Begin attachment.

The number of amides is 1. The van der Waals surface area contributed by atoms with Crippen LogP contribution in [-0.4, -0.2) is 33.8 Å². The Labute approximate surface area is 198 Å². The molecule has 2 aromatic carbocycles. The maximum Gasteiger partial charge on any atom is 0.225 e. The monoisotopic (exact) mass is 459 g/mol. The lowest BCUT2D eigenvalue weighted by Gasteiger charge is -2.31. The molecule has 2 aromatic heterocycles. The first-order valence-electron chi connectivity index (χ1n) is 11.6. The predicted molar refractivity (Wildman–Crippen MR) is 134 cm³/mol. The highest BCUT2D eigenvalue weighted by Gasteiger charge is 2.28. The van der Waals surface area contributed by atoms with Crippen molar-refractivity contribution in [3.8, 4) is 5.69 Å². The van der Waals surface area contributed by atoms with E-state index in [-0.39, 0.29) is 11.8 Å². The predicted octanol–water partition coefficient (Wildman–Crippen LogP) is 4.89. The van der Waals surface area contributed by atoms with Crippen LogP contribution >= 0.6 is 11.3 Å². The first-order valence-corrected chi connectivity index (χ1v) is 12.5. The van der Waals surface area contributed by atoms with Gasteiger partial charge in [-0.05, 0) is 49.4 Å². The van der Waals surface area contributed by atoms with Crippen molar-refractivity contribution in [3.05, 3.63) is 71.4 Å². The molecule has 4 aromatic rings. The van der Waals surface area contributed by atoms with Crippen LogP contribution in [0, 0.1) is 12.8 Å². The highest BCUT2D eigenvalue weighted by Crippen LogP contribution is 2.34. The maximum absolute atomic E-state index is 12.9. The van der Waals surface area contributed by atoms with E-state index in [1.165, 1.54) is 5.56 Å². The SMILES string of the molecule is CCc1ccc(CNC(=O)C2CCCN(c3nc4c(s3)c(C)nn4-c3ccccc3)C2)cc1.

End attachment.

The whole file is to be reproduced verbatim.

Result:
The number of amides is 1. The van der Waals surface area contributed by atoms with Crippen LogP contribution in [-0.4, -0.2) is 33.8 Å². The Labute approximate surface area is 198 Å². The molecule has 2 aromatic carbocycles. The maximum Gasteiger partial charge on any atom is 0.225 e. The monoisotopic (exact) mass is 459 g/mol. The lowest BCUT2D eigenvalue weighted by Gasteiger charge is -2.31. The molecule has 2 aromatic heterocycles. The first-order valence-electron chi connectivity index (χ1n) is 11.6. The predicted molar refractivity (Wildman–Crippen MR) is 134 cm³/mol. The highest BCUT2D eigenvalue weighted by Gasteiger charge is 2.28. The van der Waals surface area contributed by atoms with Crippen molar-refractivity contribution in [3.8, 4) is 5.69 Å². The van der Waals surface area contributed by atoms with E-state index in [-0.39, 0.29) is 11.8 Å². The predicted octanol–water partition coefficient (Wildman–Crippen LogP) is 4.89. The van der Waals surface area contributed by atoms with Crippen LogP contribution >= 0.6 is 11.3 Å². The first-order valence-corrected chi connectivity index (χ1v) is 12.5. The van der Waals surface area contributed by atoms with Gasteiger partial charge in [-0.05, 0) is 49.4 Å². The van der Waals surface area contributed by atoms with Crippen molar-refractivity contribution in [3.05, 3.63) is 71.4 Å². The molecule has 4 aromatic rings. The van der Waals surface area contributed by atoms with Crippen LogP contribution in [0, 0.1) is 12.8 Å². The highest BCUT2D eigenvalue weighted by Crippen LogP contribution is 2.34. The maximum absolute atomic E-state index is 12.9. The van der Waals surface area contributed by atoms with E-state index in [1.165, 1.54) is 5.56 Å². The SMILES string of the molecule is CCc1ccc(CNC(=O)C2CCCN(c3nc4c(s3)c(C)nn4-c3ccccc3)C2)cc1.